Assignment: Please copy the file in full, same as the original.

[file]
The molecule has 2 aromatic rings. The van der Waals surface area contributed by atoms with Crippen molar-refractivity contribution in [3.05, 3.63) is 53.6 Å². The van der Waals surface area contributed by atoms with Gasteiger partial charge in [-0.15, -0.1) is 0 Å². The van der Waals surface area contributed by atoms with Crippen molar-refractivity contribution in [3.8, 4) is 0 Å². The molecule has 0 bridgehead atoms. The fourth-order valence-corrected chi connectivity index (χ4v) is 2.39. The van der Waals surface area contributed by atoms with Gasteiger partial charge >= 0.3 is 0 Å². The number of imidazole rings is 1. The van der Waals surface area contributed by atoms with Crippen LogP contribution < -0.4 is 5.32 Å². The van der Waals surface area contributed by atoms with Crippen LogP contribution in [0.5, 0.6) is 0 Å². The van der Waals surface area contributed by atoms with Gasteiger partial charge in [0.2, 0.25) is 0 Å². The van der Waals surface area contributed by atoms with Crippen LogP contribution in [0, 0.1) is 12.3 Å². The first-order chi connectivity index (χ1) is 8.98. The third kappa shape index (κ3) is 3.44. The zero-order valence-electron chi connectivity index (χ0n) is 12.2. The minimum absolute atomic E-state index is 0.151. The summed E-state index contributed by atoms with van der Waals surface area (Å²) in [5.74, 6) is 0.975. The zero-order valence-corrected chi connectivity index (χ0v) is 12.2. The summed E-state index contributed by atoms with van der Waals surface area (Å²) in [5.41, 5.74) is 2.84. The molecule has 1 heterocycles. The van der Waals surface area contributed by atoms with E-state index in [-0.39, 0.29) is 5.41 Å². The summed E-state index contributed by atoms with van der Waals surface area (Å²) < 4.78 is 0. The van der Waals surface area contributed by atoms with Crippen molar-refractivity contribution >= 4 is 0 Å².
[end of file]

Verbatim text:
The molecule has 2 aromatic rings. The van der Waals surface area contributed by atoms with Crippen molar-refractivity contribution in [3.05, 3.63) is 53.6 Å². The van der Waals surface area contributed by atoms with Gasteiger partial charge in [-0.15, -0.1) is 0 Å². The van der Waals surface area contributed by atoms with Crippen molar-refractivity contribution in [3.8, 4) is 0 Å². The molecule has 0 bridgehead atoms. The fourth-order valence-corrected chi connectivity index (χ4v) is 2.39. The van der Waals surface area contributed by atoms with Gasteiger partial charge >= 0.3 is 0 Å². The number of imidazole rings is 1. The van der Waals surface area contributed by atoms with Crippen LogP contribution < -0.4 is 5.32 Å². The van der Waals surface area contributed by atoms with Crippen LogP contribution in [0.5, 0.6) is 0 Å². The van der Waals surface area contributed by atoms with Gasteiger partial charge in [0.2, 0.25) is 0 Å². The van der Waals surface area contributed by atoms with Crippen LogP contribution in [0, 0.1) is 12.3 Å². The first-order chi connectivity index (χ1) is 8.98. The third kappa shape index (κ3) is 3.44. The zero-order valence-electron chi connectivity index (χ0n) is 12.2. The minimum absolute atomic E-state index is 0.151. The summed E-state index contributed by atoms with van der Waals surface area (Å²) in [5.74, 6) is 0.975. The zero-order valence-corrected chi connectivity index (χ0v) is 12.2. The summed E-state index contributed by atoms with van der Waals surface area (Å²) in [5.41, 5.74) is 2.84. The molecule has 1 heterocycles. The van der Waals surface area contributed by atoms with E-state index in [-0.39, 0.29) is 5.41 Å². The summed E-state index contributed by atoms with van der Waals surface area (Å²) < 4.78 is 0. The van der Waals surface area contributed by atoms with Crippen molar-refractivity contribution >= 4 is 0 Å².